3-4 p.m. — Bavarian Culinary Demonstration, Culinary Experience Tent

4 p.m. — Kids’ European Alpenhorn Contest at Centennial Park

4:30-6 p.m. —Bruce in the USA, a tribute to Bruce Springsteen and The E Street Band

Vail Oktoberfest schedule

Admission is free, and food and beverages are available for purchase. For more information, visit www.vailoktoberfest.com.

Lionshead Mall and Vail Square

Friday, Sept. 11

Noon to 2 p.m. — Walter’s Austrian Swiss Connection

2-4 p.m. — Polka Chops Band

4-6 p.m. — Helmut Fricker and the Rhinelanders

6 p.m. — Oktoberfest Opening Ceremony

6:15-7 p.m. — Helmut Fricker and the Rhinelanders

7 p.m. — Stein-lifting competition

7:30-9:30 p.m. — The Laughing Bones

10 p.m. — Oktoberfest closes for the day

Saturday, Sept. 12

Noon to 2 p.m. — Helmut Fricker and the Rhinelanders

Noon to 5 p.m. — Kids’ area with entertainers open

1-2 p.m. — Bavarian Dancers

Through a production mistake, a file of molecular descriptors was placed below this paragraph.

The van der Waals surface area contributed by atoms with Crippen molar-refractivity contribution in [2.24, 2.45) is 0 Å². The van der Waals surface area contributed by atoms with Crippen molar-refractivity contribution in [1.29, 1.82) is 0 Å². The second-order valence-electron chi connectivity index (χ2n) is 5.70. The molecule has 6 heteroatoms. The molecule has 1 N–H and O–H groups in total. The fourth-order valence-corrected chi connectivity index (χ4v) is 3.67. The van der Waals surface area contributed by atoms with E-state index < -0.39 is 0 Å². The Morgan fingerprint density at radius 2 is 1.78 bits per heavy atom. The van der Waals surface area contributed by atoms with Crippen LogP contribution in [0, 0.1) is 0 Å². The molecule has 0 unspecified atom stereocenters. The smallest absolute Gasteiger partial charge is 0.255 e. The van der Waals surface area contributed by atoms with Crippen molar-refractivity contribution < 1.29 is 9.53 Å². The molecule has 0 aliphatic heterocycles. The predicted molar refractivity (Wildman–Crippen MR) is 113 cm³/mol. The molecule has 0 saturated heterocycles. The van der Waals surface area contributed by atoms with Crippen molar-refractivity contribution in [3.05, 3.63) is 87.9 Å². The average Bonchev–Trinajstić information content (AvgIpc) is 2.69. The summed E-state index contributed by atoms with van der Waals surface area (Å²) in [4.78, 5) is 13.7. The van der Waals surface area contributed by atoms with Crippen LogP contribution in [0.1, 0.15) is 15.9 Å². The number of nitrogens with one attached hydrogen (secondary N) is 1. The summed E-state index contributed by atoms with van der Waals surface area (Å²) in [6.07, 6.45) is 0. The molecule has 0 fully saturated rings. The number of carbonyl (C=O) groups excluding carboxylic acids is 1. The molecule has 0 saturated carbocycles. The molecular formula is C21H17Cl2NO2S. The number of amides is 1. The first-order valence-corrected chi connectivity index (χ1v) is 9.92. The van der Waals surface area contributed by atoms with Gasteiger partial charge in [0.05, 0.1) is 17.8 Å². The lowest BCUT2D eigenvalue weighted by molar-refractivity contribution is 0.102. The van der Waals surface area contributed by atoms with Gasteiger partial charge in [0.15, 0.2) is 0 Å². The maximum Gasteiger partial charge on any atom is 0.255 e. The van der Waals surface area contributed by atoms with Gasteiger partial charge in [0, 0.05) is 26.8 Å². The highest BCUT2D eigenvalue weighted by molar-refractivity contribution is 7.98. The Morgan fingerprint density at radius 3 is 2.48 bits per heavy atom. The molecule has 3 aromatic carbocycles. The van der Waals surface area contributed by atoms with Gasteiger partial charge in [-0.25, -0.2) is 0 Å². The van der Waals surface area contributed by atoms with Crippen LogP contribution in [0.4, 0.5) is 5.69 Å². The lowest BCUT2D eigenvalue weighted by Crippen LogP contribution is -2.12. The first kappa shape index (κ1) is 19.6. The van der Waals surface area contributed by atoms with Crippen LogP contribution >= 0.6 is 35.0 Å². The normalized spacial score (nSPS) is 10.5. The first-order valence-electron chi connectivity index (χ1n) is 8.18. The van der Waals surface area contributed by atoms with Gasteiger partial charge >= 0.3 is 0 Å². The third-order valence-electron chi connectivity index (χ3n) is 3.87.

2-2:30 p.m. — Klement’s Bratwurst Eating Contest

2:30-4 p.m. — Helmut Fricker and the Rhinelanders

2:30-4 p.m. — Bavarian Dancers

3:30 p.m. — Bavarian costume contest

4-5 p.m. — Adult keg-bowling contest

5-7 p.m. — Walters Austrian Swiss Connection

7 p.m. — Stein-lifting competition

7:30-9:30 p.m. — The Altitones

10 p.m. — Oktoberfest closes for the day

Sunday, Sept. 13

Noon to 2 p.m. — Helmut Fricker and the Rhinelanders

Noon to 5 p.m. — Kids’ area with entertainers open

1-2 p.m. — Volkstangzgruppe Dancers

2-2:30 p.m. — Klement’s Bratwurst Eating Contest

2:30-3 p.m. — Helmut Fricker and the Rhinelanders

2:30-4 p.m. — Volkstangzgruppe Dancers

3-4 p.m. — Walter’s Austrian Swiss Connection

4-5 p.m. — Adult keg-bowling contest

5-6 p.m. — Walters Austrian Swiss Connection